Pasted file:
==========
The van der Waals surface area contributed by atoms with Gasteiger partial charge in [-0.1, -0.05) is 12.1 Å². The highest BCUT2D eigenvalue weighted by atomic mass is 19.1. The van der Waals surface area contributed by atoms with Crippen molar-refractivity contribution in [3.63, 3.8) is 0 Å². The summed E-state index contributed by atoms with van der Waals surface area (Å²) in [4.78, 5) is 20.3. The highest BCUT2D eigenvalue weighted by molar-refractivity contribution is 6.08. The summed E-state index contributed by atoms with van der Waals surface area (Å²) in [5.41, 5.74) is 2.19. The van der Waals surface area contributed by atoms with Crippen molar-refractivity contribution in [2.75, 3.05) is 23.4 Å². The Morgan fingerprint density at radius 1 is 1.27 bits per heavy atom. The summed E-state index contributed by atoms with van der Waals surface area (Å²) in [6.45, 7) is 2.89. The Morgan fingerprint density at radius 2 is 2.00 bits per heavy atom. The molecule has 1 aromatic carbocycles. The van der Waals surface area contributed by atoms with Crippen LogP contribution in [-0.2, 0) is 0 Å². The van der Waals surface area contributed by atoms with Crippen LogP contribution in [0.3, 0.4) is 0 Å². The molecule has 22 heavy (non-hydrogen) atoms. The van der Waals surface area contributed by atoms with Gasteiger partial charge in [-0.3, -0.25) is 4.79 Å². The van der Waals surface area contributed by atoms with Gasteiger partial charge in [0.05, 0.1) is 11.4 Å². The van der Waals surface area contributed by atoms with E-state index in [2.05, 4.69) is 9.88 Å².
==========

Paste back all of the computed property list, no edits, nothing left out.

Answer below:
The van der Waals surface area contributed by atoms with Gasteiger partial charge in [-0.1, -0.05) is 12.1 Å². The highest BCUT2D eigenvalue weighted by atomic mass is 19.1. The van der Waals surface area contributed by atoms with Crippen molar-refractivity contribution in [3.63, 3.8) is 0 Å². The summed E-state index contributed by atoms with van der Waals surface area (Å²) in [4.78, 5) is 20.3. The highest BCUT2D eigenvalue weighted by molar-refractivity contribution is 6.08. The summed E-state index contributed by atoms with van der Waals surface area (Å²) in [5.41, 5.74) is 2.19. The van der Waals surface area contributed by atoms with Crippen molar-refractivity contribution in [2.75, 3.05) is 23.4 Å². The Morgan fingerprint density at radius 1 is 1.27 bits per heavy atom. The summed E-state index contributed by atoms with van der Waals surface area (Å²) in [6.45, 7) is 2.89. The Morgan fingerprint density at radius 2 is 2.00 bits per heavy atom. The molecule has 1 aromatic carbocycles. The van der Waals surface area contributed by atoms with Crippen LogP contribution in [-0.2, 0) is 0 Å². The van der Waals surface area contributed by atoms with Crippen LogP contribution in [0.3, 0.4) is 0 Å². The molecule has 22 heavy (non-hydrogen) atoms. The van der Waals surface area contributed by atoms with Gasteiger partial charge in [-0.3, -0.25) is 4.79 Å². The van der Waals surface area contributed by atoms with Gasteiger partial charge in [0.05, 0.1) is 11.4 Å². The van der Waals surface area contributed by atoms with E-state index in [2.05, 4.69) is 9.88 Å².